Thursday, September 24, 2009

River of Gods: supersymmetry

Just finished a couple of books linked in a curious way.

1. River of Gods - Ian McDonald

I came to this after reading Brasyl. McDonald is a very fine writer and this tale of future fissiparated India is richly inhabited by well-drawn characters including : the self-delusional gangster, the cyber-policeman and his unhappy wife, the perverted civil servant, the stand-up comic become CEO, various scientists and the nute. The link is provided by the desperate attempts of the three remaining "level-3 AIs" which are thousands of times smarter than humans to escape eradication.

The writing is literary brilliance, but the book feels to me overwritten. It's an effort to get through the dense metaphor, elaborate descriptive writing, atmospheric invocations of mood and just get on with the plot. Still, at 575 pages it's never less than a tour-de-force.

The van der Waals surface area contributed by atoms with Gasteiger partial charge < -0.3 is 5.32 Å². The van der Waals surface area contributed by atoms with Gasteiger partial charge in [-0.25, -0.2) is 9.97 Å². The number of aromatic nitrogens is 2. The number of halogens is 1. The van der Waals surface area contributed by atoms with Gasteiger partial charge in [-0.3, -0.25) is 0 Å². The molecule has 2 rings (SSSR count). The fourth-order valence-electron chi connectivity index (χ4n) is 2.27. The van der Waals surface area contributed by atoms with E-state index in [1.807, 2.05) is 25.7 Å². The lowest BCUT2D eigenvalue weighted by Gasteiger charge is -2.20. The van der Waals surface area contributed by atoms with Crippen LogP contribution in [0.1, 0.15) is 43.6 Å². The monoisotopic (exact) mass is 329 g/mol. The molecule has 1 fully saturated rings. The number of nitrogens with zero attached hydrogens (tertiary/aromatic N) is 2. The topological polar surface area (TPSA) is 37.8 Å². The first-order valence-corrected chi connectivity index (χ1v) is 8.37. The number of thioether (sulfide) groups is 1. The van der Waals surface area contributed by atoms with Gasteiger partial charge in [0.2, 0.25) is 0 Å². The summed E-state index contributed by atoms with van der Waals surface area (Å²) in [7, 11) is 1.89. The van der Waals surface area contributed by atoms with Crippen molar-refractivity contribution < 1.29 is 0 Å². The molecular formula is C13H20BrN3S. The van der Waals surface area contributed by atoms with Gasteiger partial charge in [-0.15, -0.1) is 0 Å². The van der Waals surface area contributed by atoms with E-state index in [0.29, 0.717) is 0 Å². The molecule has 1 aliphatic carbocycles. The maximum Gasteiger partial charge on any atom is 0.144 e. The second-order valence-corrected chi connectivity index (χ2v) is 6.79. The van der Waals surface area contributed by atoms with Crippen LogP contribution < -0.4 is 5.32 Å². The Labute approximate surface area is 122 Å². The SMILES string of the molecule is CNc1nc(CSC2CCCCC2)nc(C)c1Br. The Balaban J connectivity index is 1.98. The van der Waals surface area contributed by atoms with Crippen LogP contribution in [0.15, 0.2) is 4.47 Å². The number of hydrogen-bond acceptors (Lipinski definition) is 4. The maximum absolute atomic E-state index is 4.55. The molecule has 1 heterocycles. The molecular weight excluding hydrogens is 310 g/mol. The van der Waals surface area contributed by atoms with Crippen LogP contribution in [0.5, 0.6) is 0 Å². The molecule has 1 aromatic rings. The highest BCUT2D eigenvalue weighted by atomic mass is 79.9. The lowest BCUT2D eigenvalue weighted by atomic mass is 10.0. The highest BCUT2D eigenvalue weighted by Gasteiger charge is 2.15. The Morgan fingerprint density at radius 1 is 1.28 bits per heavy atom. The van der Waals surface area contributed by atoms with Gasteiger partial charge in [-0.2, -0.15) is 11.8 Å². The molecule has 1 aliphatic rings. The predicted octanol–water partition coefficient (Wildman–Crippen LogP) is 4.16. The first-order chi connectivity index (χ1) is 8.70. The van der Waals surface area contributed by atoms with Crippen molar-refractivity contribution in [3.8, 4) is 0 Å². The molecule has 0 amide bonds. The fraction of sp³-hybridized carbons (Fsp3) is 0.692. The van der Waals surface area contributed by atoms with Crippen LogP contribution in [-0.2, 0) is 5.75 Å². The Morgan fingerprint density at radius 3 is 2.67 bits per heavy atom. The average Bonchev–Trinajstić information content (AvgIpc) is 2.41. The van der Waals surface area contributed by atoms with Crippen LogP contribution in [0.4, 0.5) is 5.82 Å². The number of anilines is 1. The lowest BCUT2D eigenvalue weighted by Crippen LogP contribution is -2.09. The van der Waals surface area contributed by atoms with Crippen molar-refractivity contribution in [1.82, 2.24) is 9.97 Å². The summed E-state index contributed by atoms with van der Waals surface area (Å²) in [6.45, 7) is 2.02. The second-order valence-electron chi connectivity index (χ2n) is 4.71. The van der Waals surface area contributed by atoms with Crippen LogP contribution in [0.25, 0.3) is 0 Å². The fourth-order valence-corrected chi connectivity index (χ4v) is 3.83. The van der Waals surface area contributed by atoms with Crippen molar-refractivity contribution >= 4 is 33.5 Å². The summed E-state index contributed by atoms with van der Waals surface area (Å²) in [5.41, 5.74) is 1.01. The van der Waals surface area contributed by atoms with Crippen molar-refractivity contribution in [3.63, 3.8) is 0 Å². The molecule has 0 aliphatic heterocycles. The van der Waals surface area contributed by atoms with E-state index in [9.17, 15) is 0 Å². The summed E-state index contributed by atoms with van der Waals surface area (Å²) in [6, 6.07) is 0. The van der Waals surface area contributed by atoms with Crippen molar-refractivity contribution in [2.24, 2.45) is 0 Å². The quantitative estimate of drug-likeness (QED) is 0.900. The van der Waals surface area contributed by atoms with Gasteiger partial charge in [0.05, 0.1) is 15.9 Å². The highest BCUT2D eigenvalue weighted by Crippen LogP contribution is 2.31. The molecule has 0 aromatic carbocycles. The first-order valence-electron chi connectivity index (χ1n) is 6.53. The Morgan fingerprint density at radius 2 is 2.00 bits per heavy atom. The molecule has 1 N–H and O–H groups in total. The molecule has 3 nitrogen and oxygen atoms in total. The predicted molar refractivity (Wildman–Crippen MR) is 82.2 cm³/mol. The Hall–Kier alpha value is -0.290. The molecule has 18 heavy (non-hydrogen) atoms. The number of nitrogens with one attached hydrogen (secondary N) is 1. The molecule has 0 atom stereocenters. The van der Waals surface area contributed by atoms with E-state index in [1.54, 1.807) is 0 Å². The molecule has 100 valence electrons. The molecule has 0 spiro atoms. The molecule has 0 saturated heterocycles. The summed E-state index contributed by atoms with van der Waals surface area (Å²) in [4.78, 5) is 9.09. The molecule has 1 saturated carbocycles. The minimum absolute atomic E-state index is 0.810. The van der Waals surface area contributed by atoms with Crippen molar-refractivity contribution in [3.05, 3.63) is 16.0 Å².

2. Nature's Blueprint - Dan Hooper

Subtitled "Supersymmetry and the search for a unified theory of matter and force", this was my attempt to penetrate the mystery of sypersymmetry. Not so much what it is - at some level a proposal to introduce a new set of particles - bosons get fermion partners and conversely. Since 'matter' is fermions and 'forces' are bosons' this is the promised unification.

But what I really wanted to know is why? What problem does supersymmetry solve? Here Dan Hooper is less forthcoming. The major motivation seems to be that the new particles allow the still-unseen Higgs boson to mass in the 100+ GeV range rather than 1015 GeV without supersymmetry. OK, that sort of makes sense. But Hooper never explained how supergravity worked, or the connection with string theory, so although I started out encouraged, by the end of this book I was deflated. It's well-written though, apart from the occasional bouts of puerile humour, and we do get some fresh anecdotes about Dirac.

The loose connection? The specifically-SF underpinnings of Ian McDonald's novel call upon the resources of the famous multiverse again (here different components of the landscape with different vacuum energies) and post-Witten "M-star theory" which purports to explain them.

We're off to Basingstoke later to see "He's much to blame", a 1798 comedy-satire in five acts.